Sunday, November 14, 2010

Sayonara. Till spring...

by aleks

SJG - 11/14/10,  4:00 PM • We Closed the Garden.
The staff and volunteers will welcome you back in February 2011.

The last tour of the year is over. The last sitting of Katsura exhibition is done.  The garden season of 2010 is finished.  A couple from Snohomish (she originally from Texas and a he from England) took the tour, as well as a couple from Seattle and a happy, smiling lady I don't know where from, because she joined us half way through the tour.  A very strange feeling to be doing the last tour of the season.  If it wasn't for the fact that I was scheduled for Katsura sitting I'd drag it forever to try defy the time and make it last a little while longer.
SJG • 11/14/10 - It's getting dark.  Lantern reflection in the pond...

We all took in the last sights of the colorful autumn garden: the red maples and yellow ginko leaves, the late afternoon light breaking through the clouds and gently caressing the evergreen pines, even the tiny drizzle of rain which which felt like happy tears upon seeing the image of perfection.  The last fall haiku in Azumaya read:
trusting its fate 
to the autumn wind...
Kobayashi Issa, 1808, translated by David Lanou

And what is duckweed?  Somebody asked. I don't really know, will check. A plant, or something, which will travel with wind, trusting to be deposited where it needs to be.

We came across Mary Ann C. horsing around like a kid while picking the ginko leaves for drying:  it's true, they are like this - pretty and yellow - only shortly this time of the year:  'It'll be good to dry them and show them to people touring in the spring'.  Besides, she said, she just wanted to steal the last glances of the Garden before it closes for the rainy season.
SJG • 11/14/10:  Kids:  'Good night, fishes!'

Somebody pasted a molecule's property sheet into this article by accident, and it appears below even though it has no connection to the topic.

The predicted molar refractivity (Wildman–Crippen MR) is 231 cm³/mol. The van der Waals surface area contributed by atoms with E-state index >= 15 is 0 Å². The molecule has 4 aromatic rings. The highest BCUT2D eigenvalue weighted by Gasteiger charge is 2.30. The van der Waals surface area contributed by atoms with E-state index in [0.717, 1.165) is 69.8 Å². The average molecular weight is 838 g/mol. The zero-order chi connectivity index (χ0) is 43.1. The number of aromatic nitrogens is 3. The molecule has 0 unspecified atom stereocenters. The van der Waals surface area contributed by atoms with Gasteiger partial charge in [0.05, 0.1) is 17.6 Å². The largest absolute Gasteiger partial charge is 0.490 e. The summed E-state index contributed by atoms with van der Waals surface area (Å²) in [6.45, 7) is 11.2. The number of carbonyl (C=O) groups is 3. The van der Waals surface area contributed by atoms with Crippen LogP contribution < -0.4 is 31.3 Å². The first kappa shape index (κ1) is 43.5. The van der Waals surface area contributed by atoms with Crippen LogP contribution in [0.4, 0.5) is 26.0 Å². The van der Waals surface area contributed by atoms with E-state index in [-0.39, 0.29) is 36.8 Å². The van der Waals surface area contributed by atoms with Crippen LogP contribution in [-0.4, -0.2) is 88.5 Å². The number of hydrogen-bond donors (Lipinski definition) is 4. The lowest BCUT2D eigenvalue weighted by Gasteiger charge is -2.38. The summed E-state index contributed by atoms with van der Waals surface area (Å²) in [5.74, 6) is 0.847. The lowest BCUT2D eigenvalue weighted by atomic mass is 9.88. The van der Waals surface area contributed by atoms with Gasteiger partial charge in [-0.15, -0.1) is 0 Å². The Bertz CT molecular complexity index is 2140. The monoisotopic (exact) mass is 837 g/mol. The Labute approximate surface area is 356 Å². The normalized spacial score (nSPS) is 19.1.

Many people and children were doing the same:  trying to catch the last sight of koi, the last view from the Kobe lantern position's on the top of the mountain hill, the last picture of of the fall leaves.  Everybody happy, kind of  in a dreamy mood of the 1947 'Goodnight moon' bedtime story by Margaret Wilson Brown: goodnight red maple, goodnight Mr. Yamazaki pine, goodnight bridges and lanterns...  Goodnight kingfisher - was it you, making so much noise above the lake tonight?  Were you, too, saying goodnight?  You can fly over the admission booth tomorrow...

Michele was Katsura- sitting when i breathlessly arrived in the T-room for my photo-sitting shift.  No, she and Mary Ann K. wouldn't mind if I went back to take a few last pictures and collect a few ginko leaves myself.  So I walked back, and saw a happy young man smiling at the scenery, just breathing and taking it all in.   He later stopped by the Katsura exhibition, but it was closing now, too.  David is his name, it transpired later, when we chatted in front of the now closed gate, from Boston, presently living in Seattle - hopefully chiming in here soon, so I can tell him about other gardens, open all winter here.

SJG • 11/14/10 • 'Is that the tree everybody
is talking about?'   Yes, ginko 'snow'

When I was taking the last pics of ginkos a young couple joined me: she was training her camera lenses on the  leaves covering the ground, while he asked: 'Is that the tree everybody is talking about?'.  Yes, yes. 'The snow of ginkos on the ground?'  That's it.
P.S. Duckweed, or water lentils, the smallest flowering plants,  are aquatic plants which float on or just beneath the surface of still or slow-moving fresh water bodies...

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